In this excerpt, Kate is at home late at night after finding her homeless friend George’s body. She has taken Bella, the victim’s dog, home to stay with her until the police locate his family. Kate feels guilty over a fight she had with George earlier that day.
I looked at the clock and almost cried. It was one-thirty, and my early morning class started at six. I’d never felt so bone-weary in my life. My head still throbbed, and my stomach ached from hunger. But all I could think about was sleep—deep, dreamless sleep. “Come on, Bella. It’s bedtime.” I showed her the bedroom. She hopped on the bed and flopped down, lying squarely on my pillow.
“Sorry, pooch. This is where I draw the line. I sleep on the bed. You sleep on the floor.”
I grabbed a blanket from the closet, laid it on the floor and pointed to it. “For you.” It took some convincing, but Bella finally relented. I collapsed on the bed and closed my eyes.
Images of George’s body, sounds of sirens, the smell of blood, and the full knowledge of the evening’s horror invaded every crevice of my being.
Bella paced the room, panting and whining. I tried to coax myself to sleep with “Kate’s Sleeping Pill,” my favorite breath practice for insomnia. No good. The horrible memories refused to leave. But at least now the room was quiet. At least that infernal whining had stopped.
My mind froze. My eyes flew open. Why had the whining stopped?
I rolled over and locked eyes with Bella. Her accusing glare scolded me. We stared each other down for what seemed like an eternity. Finally, I realized what was bothering her. Bella was used to sleeping on the ground, but not alone. She and George had lain next to each other every night for as long as she could remember. Changing that now seemed cruel.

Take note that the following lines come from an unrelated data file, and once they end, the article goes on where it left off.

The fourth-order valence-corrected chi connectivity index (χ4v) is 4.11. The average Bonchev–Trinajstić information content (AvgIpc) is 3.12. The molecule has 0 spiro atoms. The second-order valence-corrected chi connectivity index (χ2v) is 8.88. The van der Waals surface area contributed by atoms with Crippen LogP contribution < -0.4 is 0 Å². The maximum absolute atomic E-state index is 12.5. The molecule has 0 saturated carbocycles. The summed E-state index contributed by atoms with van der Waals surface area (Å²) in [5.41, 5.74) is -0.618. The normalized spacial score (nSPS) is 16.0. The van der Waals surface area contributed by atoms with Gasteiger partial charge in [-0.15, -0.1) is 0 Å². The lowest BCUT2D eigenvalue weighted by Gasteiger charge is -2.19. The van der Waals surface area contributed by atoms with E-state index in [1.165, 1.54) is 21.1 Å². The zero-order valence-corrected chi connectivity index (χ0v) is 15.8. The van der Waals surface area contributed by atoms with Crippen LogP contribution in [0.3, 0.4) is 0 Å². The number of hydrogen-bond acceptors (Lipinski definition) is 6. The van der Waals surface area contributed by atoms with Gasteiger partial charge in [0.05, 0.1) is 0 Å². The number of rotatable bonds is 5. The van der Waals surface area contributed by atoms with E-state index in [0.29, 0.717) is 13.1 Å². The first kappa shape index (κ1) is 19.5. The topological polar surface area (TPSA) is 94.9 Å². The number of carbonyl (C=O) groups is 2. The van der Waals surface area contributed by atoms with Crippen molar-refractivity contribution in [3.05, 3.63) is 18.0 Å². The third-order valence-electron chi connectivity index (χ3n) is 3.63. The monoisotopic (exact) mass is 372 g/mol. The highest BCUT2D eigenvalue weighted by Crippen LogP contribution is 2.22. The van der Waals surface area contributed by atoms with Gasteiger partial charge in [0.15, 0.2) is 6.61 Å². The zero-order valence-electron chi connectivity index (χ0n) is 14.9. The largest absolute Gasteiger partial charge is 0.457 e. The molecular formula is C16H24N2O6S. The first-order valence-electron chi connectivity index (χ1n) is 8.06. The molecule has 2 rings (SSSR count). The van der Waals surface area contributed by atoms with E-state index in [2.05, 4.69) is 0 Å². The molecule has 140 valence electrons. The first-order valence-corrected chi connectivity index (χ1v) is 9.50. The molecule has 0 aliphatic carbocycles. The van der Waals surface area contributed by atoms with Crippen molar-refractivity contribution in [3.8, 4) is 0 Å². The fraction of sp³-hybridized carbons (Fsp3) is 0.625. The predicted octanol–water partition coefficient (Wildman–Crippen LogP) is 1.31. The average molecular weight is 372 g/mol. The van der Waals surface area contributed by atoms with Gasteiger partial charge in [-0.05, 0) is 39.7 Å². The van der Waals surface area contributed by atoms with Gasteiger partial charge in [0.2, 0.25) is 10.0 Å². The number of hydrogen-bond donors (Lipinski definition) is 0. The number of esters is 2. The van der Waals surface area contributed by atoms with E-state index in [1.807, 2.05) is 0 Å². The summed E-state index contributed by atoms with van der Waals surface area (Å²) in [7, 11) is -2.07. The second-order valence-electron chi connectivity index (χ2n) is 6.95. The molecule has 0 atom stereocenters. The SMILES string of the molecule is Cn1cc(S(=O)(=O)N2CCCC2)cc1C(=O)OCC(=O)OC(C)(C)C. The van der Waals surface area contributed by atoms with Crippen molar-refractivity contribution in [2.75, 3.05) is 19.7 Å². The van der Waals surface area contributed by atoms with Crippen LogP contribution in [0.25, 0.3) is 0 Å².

“OK, you win. Come on up, but only for tonight.” I slapped the bed beside me.
Bella hopped up, turned a quick circle, and sank down next to me with a heavy sigh. Her brow furrowed, her ears drooped, and her head hung low. I could tell she knew something had changed. She didn’t know what or why, but she knew it was bad. Frighteningly bad. Life-changingly bad.
I suspected Bella couldn’t understand me, but she deserved an explanation nonetheless. So I told her that George was gone, but that he had loved her more than anything. I also promised her that, although I couldn’t keep her, I would make sure she was safe until I found someone who could.
I owed that to George.
You see, I firmly believed that George’s death was at least partially my fault. That if I had listened more and judged less, I might have prevented this awful night. I deeply regretted my stubbornness in not apologizing. I regretted suggesting he euthanize Bella. I even regretted not buying that damned paper. No one else would have blamed me for what happened, but I definitely blamed myself.
As I finished the story, Bella rested her chin on my belly, closed her eyes, and fell asleep. The warmth of her body on mine felt oddly comforting, and I finally relaxed enough to do what I’d needed to do for hours. I broke down sobbing as I held Bella and allowed her rhythmic breathing to rock us both to sleep.
Murder Strikes a Pose introduces Kate Davidson, a feisty Seattle yoga instructor who’s more interested in savasana than solving crimes, until she stumbles over a body in the studio’s parking lot. The police dismiss the murder as drug-related street crime, but Kate knows that George—a homeless alcoholic she had befriended—was no drug dealer.
Kate stretches herself and takes on two new challenges. First, solve George’s murder. Second, find someone—anyone—willing to adopt his intimidating, horse-sized German shepherd, Bella, before Animal Control sends her to the big dog park in the sky. But with Bella’s time almost up and the murderer hot on her trail, Kate will have to work fast, or the next time she practices corpse pose, it may be for real
MURDER STRIKES A POSE is available now on Amazon, http://www.amazon.com/Murder-Strikes-Pose-Downward-Mystery/dp/0738739685/ and wherever books are sold.
Tracy Weber is a certified yoga teacher and the founder of Whole Life Yoga, an award-winning yoga studio in Seattle, where she currently lives with her husband and German shepherd. Weber is a member of the Pacific Northwest Writers Association, Dog Writers Association of America, and Sisters in Crime. She loves sharing her passion for yoga and animals in any form possible. Murder Strikes a Pose is Weber’s debut. For more information, visit her online at http://TracyWeberAuthor.com or friend her on Facebook at https://www.facebook.com/tracywe